The revitalization of St. Boniface parish was the work of the parish priests and the Sisters of St. Francis of Mary Immaculate who aided the large numbers of Polish families in the neighborhood. Although individual contributions were generally small, collectively, the new members of St. Boniface Church were able to pay off much of the parish debt.

Father Rempe died on May 17, 1932 at the age of 56. His successor, Rev. A. J. Milcheski was of Polish descent; he came to St. Boniface parish from Bensenville, IL, where he had been pastor of St. Alexis Church (now in the Joliet diocese).

During the Depression, much of the substandard housing in the neighborhood around St. Boniface Church was torn down and the number of families living in the area declined. Father Milcheski concentrated his efforts on the young people in the parish.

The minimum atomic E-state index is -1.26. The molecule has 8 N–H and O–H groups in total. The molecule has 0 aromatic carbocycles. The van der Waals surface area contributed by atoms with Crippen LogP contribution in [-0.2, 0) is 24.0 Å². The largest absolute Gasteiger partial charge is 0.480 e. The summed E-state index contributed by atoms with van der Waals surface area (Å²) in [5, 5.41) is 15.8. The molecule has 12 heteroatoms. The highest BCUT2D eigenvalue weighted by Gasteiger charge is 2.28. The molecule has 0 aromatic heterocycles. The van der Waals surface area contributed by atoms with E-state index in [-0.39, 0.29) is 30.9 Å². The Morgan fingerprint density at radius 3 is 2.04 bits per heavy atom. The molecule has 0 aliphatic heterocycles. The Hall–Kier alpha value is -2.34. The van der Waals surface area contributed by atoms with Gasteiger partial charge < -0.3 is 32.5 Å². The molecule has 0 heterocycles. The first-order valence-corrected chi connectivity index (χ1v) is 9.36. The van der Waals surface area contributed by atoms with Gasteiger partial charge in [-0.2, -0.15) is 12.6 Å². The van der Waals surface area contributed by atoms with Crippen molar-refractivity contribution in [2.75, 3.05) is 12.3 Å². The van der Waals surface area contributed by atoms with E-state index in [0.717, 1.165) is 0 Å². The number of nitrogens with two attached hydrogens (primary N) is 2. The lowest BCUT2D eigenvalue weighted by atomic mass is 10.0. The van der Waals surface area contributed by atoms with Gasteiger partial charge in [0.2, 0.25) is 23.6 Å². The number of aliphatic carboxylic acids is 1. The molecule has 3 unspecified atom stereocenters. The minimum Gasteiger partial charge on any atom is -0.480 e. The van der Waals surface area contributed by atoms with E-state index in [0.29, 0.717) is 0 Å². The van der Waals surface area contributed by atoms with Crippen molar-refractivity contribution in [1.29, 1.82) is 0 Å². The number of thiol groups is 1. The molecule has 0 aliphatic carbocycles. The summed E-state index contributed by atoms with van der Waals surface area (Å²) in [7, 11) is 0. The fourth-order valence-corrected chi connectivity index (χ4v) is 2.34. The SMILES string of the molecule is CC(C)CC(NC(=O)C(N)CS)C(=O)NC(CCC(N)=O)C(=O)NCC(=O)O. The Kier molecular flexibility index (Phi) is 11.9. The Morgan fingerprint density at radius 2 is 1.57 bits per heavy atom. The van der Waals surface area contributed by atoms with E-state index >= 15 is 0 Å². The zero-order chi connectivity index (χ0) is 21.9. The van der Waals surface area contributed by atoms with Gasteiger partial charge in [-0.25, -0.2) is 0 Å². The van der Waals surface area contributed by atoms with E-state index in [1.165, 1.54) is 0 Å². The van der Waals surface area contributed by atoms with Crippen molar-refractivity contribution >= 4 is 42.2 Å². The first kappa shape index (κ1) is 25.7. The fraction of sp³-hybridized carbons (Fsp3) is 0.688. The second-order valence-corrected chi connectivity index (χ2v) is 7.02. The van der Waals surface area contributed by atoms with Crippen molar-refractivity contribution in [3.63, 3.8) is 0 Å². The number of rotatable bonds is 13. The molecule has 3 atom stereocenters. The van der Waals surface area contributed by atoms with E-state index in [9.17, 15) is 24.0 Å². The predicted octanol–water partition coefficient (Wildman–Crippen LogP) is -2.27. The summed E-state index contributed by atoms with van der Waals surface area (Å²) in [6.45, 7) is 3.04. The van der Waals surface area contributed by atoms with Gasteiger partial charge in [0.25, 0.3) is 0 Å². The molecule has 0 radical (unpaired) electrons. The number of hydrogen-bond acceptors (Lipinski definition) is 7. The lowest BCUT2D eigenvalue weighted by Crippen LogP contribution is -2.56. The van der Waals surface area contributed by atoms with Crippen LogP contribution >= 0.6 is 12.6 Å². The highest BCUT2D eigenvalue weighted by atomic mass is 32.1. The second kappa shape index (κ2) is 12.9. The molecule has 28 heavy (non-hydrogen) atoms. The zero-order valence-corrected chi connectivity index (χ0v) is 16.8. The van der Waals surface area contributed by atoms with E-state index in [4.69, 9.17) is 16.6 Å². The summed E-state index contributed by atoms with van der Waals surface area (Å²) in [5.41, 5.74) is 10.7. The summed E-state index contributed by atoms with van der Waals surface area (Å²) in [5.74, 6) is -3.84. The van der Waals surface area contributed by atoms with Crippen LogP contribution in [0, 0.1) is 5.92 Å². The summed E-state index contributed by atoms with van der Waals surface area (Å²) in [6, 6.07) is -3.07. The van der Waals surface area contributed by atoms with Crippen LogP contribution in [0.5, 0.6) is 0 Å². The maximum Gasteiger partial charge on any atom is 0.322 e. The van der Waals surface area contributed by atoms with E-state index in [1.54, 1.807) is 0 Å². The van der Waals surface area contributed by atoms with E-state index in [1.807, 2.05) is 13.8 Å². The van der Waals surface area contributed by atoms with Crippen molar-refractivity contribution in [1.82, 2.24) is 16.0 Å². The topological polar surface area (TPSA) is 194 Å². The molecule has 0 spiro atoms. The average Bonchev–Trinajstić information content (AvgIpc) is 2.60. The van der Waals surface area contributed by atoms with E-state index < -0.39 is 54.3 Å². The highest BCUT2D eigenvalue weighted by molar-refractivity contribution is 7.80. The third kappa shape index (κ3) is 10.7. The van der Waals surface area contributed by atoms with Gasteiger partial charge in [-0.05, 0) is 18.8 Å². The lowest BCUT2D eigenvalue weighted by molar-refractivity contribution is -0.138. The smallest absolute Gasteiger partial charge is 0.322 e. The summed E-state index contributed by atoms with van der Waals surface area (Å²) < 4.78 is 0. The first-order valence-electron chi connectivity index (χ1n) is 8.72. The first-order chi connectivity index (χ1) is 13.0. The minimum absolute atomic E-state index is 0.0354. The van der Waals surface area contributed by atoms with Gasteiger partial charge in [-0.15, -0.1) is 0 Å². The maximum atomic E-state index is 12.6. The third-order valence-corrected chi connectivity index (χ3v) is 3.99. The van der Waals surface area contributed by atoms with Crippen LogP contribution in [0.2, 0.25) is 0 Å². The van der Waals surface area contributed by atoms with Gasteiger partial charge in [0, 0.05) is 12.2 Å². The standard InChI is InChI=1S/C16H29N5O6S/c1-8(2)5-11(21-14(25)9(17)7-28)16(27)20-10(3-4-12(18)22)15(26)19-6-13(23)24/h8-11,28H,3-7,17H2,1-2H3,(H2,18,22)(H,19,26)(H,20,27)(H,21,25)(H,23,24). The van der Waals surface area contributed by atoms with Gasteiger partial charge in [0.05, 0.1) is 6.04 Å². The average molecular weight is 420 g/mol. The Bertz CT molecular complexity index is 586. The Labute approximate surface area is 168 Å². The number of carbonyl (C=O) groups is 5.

In preparation for thediamond jubilee of St. Boniface parish, the church was redecorated. On Dec. 1, 1940, Archbishop Samuel A. Stritch presided at the special anniversary Mass. At the time of the 75th jubilee, 30 young men had been ordained priests. Of the young women from St. Boniface Church who had entered religious orders, 60 had joined the Sisters of St. Francis of Mary Immaculate.

On Oct. 11, 1949, Auxiliary Bishop Bernard J. Sheil dedicated a teen-age center which had been established in St. Boniface parish. Following World War II, many Polish families who could afford to do so moved away from the neighborhood to newer sections of the city where they purchased single family dwellings.